Monday, April 24, 2017

Flagship Hobby Box, Part 1

For some inexplicable reason, I decided to splurge a little on a box of Series 1 last week.  I really hadn't intended to do so, but I did.  Last year, I didn't open a single pack of flagship and planned on continuing that course this year.  I think my reasoning had something to do with the sheer number of Cubs thrown into the base and insert sets.  I know a lot of people have been critical of the past two years' designs, but I haven't really minded them.  As I've said before, they beat 2012-2014, in my opinion.  No, I just focused last on those little sets that I could put together with one cheap retail box (Opening Day and Bunt) and Archives.  This year, I've changed course already, passing on Opening Day and procuring a hand collated Heritage set.  Now, I've gone and bought a hobby box of flagship (for the first time ever, I might add) and I'm going to put at least Series 1 together.  We'll have to see about Series 2 later.

I'm going to present my findings in four parts, as I divide the box break into four days of opening nine packs each day.  I really don't want to show every card, so I'll just show you the base cards I find most interesting and the inserts.

We have some airborne players . . .

Some players keeping their eyes on the ball. . .

and some baseball exuberance.  This picture turned out way blurrier than I expected, but the D-Backs team card shows some great Gatorade drops flying out to Goldschmidt's left.  Great photography.  And I don't think I'll ever get tired of seeing the Cubs celebrating a Game 7 win.

We also have Wilson Ramos staring deep into your soul . . .

and Adam Lind doing whatever he is doing.

While it is true that the design does cut out a good portion of the picture, I don't know that it takes out that much more than a border around the entire card.  Plus, I look at certain Panini brands and see that focal part of the card is the design and there are small pictures inside the keyhole of the border.  I think Topps often does a better job than Panini in this respect.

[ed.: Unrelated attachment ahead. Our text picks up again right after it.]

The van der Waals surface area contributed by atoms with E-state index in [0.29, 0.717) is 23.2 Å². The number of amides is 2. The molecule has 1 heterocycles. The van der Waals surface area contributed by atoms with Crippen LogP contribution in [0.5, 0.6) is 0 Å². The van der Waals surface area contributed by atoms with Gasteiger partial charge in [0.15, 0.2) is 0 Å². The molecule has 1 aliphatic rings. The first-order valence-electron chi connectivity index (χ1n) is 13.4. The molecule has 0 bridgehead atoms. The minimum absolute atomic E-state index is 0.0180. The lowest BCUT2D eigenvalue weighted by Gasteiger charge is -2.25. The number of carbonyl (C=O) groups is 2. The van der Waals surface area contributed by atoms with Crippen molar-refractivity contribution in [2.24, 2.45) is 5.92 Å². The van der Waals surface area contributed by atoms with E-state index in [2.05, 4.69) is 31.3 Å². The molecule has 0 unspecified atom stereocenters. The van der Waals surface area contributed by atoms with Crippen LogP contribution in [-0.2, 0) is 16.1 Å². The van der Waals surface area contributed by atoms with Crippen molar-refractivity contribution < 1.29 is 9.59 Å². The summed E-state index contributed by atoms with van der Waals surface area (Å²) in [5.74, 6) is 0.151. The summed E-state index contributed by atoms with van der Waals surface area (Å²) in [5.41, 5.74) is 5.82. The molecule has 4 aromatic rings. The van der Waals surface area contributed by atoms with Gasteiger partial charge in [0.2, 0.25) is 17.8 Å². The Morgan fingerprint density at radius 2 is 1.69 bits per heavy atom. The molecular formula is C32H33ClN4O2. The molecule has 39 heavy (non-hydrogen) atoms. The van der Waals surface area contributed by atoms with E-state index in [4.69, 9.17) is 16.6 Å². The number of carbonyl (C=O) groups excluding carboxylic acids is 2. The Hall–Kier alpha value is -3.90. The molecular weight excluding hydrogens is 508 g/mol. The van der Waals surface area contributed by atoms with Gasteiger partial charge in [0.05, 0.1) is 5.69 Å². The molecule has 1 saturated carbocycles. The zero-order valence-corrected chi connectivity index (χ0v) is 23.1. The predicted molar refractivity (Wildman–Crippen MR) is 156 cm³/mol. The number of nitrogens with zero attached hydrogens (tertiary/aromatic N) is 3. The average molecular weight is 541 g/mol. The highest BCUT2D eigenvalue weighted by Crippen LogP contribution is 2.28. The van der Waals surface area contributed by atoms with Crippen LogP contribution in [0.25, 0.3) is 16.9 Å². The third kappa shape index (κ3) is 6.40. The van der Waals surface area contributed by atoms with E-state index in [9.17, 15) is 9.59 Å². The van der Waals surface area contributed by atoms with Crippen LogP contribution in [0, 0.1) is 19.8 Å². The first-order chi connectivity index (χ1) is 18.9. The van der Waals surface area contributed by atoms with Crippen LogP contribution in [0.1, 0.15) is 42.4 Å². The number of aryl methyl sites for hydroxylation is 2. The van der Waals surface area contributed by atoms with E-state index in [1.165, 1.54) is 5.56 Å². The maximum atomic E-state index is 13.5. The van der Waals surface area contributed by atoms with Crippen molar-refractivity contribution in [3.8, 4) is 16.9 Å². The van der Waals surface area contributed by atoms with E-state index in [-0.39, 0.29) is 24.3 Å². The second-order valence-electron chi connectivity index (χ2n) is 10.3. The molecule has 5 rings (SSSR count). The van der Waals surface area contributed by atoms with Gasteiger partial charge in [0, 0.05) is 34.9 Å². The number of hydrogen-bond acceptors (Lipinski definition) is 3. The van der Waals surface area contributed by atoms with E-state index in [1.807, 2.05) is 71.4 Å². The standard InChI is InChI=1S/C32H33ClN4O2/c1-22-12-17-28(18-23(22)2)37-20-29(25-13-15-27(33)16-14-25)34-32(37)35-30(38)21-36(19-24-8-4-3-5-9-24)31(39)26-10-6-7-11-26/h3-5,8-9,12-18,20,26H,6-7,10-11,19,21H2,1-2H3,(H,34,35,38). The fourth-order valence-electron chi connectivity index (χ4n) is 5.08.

The back is not quite as good as the front.  In this picture, the problem is obviously not the design, but the giant misprinted line down the middle of the card.  I actually pulled a few cards that looked like this.  Was it just my box, or has anybody else seen the same thing? 

Typically, I find an insert set in lower end products that I really like and try to complete.  That wasn't really the case with this year's flagship.  None of the insert sets really stood out to me.

I think the 5-Tool set is the best of the bunch, and I really like the design.  However, I don't like Topps's loose interpretation of "5-Tool."  There are a few guys on the checklist that had me scratching my head.  Truly, I think the number of true five tool players would make for a pretty small set.

Here is an example of what I mean.  From the back of this card, I learned that Miggy stole four bases during his Triple Crown season.  Four bases!  Now that indicates some top-end speed, right?  Pitchers and catchers alike are shaking in their cleats with Miguel Cabrera threatening on the basepath.  Now don't get me wrong; Miggy is unquestionably one of the best players of this generation and I have the utmost respect for him. But does he qualify as a five tool player?  Topps thinks so.